No evangelical Christian will tell you that you have to keep the law in order to grow in righteousness and become more like Jesus. But just try to do or say anything to the contrary and it will feel like all hell is raining down on you. Some would say that we keep the law out of love for Christ. So we look to the law as sort of a standard and a guide by which we can express our love for Christ and be more like him. This is close, but actually backwards. Let me explain. There are 3 main purposes for the law:
1) To reveal the holiness of God
2) To reveal the sinfulness of man
3) To point men to Christ
If a Christian came to me seeking to know how he might grow in righteousness I would not point him to the law since, Paul tells us, the law was given so that sin (not righteousness) might increase. Instead, I would point him to Christ through the law as Christ fulfilled the law. Through the law we can know sin and what God requires of men who sin and, therefore, see what Christ did on behalf of sinful men to settle the debt of sin before God. Thus the law must point to and elevate Christ, not become some standard for measuring a successful Christian walk, nor an avenue of expressing love to God. We don’t look to the law or use obedience to express love to God, rather our love for God expresses itself through obedience. The law is the proof, not the means.
The bottom line is that, as Christians, we are called to become more like Christ. How do we do that? By looking to Christ, not law. Looking to law will make us more sinful. Looking to Christ will make us more like Christ. For example, let’s say I invited you to come see the Grand Canyon. You come, step right up to the edge of it and pull out an old tourist’s guide book of the Grand Canyon. You look at the guide, read its descriptions of the canyon, and look at the black and white photos and insist that it is just as good as the real thing. This would obviously be absurd. There is nothing that can take your breath away and inspire you as the absolute majesty and overpowering reality of the real life Grand Canyon. Yet everyday Christians insist on growing more like Christ by looking at the law (Christ’s guide book), instead of looking at the absolute majesty and overpowering reality of the real life Jesus.
You want to be more like Jesus? Then look at Jesus and be overpowered by his glory. Everything else is just a cheap guide book.
So, here is the question of the hour. Where is the proper place of the law in the life of the believer? Well once again, let me remind you, I am not against the law (I’m not an antinomian). I am against the improper use of the law in sanctification. The Law was given to a specific people at a specific time under a specific (and no longer existing) covenant. In the words of Martin Luther: “If Moses scares you with his stupid Ten Commandments, say to him at once—’Take yourself off to your Jews!” We are not Israel. The 10 commandments were given to Israel and therefore, along with the entire rest of the law, apply, in there original form, only to Israel.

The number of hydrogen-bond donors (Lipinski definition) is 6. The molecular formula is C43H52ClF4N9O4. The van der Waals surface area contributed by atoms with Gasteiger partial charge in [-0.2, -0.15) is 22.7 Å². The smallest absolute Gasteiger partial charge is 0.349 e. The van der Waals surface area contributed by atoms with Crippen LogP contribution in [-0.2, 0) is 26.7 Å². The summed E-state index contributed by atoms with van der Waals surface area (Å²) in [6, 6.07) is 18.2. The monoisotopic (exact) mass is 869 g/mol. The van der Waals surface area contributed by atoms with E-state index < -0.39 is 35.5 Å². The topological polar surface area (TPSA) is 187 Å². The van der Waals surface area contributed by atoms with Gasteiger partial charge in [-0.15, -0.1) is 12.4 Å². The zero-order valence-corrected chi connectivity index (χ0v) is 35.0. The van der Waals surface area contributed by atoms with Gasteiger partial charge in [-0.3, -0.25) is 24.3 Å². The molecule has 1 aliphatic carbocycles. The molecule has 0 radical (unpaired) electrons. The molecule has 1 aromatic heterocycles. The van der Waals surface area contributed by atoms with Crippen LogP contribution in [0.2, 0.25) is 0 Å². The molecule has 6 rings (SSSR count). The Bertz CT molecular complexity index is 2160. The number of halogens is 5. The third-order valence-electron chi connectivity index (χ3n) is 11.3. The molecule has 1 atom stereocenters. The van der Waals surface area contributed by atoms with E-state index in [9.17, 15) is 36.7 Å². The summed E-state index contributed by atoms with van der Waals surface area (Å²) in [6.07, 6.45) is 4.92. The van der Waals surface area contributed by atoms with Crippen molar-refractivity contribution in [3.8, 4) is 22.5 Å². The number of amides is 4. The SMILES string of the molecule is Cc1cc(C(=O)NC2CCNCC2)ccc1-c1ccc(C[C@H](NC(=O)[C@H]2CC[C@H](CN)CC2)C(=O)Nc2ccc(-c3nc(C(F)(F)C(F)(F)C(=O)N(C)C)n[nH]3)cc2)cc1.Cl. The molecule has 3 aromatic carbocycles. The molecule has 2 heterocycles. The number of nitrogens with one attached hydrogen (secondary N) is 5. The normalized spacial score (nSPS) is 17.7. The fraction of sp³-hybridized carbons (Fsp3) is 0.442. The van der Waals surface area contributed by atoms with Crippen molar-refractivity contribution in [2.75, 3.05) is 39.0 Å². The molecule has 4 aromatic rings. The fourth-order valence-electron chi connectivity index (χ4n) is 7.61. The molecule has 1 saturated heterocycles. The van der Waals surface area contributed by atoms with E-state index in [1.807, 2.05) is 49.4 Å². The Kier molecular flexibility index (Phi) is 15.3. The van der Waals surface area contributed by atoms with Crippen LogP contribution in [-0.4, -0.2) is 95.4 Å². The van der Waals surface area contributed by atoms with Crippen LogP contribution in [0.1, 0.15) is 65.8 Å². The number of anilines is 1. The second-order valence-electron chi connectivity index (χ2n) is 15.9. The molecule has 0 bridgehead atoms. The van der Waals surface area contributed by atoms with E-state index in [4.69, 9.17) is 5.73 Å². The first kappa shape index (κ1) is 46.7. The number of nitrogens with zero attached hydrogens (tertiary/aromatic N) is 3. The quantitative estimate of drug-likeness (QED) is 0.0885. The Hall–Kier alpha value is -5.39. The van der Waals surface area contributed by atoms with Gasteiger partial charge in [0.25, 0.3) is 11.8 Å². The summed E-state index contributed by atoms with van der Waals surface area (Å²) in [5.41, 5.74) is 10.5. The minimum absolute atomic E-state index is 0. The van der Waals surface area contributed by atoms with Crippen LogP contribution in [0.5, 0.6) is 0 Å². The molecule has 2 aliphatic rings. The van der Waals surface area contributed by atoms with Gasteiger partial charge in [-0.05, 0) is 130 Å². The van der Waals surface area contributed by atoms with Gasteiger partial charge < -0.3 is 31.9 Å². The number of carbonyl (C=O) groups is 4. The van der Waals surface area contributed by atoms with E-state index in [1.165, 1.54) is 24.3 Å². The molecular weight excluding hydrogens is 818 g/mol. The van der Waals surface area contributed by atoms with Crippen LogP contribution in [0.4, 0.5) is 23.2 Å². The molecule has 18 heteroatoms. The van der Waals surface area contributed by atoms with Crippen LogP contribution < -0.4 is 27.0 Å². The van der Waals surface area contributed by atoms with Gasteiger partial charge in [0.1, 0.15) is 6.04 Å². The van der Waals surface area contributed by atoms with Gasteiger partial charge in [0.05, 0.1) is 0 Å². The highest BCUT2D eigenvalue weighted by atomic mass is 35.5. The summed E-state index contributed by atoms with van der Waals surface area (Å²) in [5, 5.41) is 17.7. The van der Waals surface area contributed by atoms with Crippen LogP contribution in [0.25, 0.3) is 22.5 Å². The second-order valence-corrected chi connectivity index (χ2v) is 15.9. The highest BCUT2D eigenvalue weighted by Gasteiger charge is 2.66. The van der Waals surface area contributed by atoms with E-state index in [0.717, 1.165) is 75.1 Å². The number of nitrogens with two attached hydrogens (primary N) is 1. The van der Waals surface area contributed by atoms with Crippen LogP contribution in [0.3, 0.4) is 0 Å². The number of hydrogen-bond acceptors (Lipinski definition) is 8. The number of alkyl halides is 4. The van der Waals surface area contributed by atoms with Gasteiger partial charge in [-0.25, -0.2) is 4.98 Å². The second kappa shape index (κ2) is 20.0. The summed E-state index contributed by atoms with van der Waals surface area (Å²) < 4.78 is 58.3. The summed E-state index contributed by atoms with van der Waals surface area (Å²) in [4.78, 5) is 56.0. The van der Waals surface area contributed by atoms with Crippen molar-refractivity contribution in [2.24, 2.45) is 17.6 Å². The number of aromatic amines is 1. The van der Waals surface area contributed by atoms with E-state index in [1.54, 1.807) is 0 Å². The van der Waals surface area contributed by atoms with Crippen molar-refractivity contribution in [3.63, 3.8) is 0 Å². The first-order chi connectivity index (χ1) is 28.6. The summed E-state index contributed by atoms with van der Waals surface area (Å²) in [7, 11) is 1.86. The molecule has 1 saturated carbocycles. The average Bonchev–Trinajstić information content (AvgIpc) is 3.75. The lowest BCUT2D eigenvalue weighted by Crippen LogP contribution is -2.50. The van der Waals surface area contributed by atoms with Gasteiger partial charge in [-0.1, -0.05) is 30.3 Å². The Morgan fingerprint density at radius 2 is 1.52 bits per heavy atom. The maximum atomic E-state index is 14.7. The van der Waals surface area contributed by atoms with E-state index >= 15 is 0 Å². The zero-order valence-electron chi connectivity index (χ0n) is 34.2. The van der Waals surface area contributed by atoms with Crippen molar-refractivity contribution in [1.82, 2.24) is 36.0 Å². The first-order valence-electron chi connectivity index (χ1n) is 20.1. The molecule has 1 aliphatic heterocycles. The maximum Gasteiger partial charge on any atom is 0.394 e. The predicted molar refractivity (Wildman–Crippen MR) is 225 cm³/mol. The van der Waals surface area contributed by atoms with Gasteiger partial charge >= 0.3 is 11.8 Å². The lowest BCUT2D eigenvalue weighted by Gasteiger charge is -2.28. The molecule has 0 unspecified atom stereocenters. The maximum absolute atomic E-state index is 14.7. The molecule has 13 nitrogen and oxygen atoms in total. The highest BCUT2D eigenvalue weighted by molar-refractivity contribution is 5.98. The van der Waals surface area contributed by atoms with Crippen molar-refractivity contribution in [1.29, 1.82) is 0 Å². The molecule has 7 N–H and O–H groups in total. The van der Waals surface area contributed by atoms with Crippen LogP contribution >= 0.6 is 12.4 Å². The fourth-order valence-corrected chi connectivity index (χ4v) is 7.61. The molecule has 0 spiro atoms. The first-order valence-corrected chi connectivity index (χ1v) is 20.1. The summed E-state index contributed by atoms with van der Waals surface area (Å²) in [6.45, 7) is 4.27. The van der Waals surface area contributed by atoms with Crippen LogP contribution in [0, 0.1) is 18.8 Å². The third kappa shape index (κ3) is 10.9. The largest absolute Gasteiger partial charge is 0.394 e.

Remember the words of Paul in Romans 7:
“Or do you not know, brothers—for I am speaking to those who know the law—that the law is binding on a person only as long as he lives? For a married woman is bound by law to her husband while he lives, but if her husband dies she is released from the law of marriage. Accordingly, she will be called an adulteress if she lives with another man while her husband is alive. But if her husband dies, she is free from that law, and if she marries another man she is not an adulteress. Likewise, my brothers, you also have died to the law through the body of Christ, so that you may belong to another, to him who has been raised from the dead, in order that we may bear fruit for God.”
Paul equates the Law with marriage and divorce, he says the Law is dead, therefore we are free to be married to Christ. I want to see the law used properly in the life of a Christian. What does that look like? Paul says in Romans 6:16,18:
“What then? Are we to sin because we are not under law but under grace? By no means! But thanks be to God, that you who were once slaves of sin have become obedient from the heart to the standard of teaching to which you were committed.”
I believe this is a reference to the Old Testament promise of the New Covenant that you and I and every believer who trusts in Christ alone, through grace alone, by faith alone for their justification now enjoys. Specifically, Ezekiel 36:25-28:
“I will sprinkle clean water on you, and you shall be clean from all your uncleannesses, and from all your idols I will cleanse you. And I will give you a new heart, and a new spirit I will put within you. And I will remove the heart of stone from your flesh and give you a heart of flesh. And I will put my Spirit within you, and cause you to walk in my statutes and be careful to obey my rules. You shall dwell in the land that I gave to your fathers, and you shall be my people, and I will be your God.”
This is the New Covenant promise that we have: The law is no longer merely an external list, but an internal promise. That’s what being born again does, it raises us to new life, writes the law on our hearts, and puts the Spirit within us to live out the law, through love, in faithful and loving obedience to Christ. Obedience is now the result of love. We obey Christ out of love. Looking to obey the law as a means to attain favor with God, or some how make God like you will in the end only produce despair. However, trusting Christ for your favor with God will produce love, which will, in the end, produce obedience. Real obedience. True obedience. Obedience from the heart.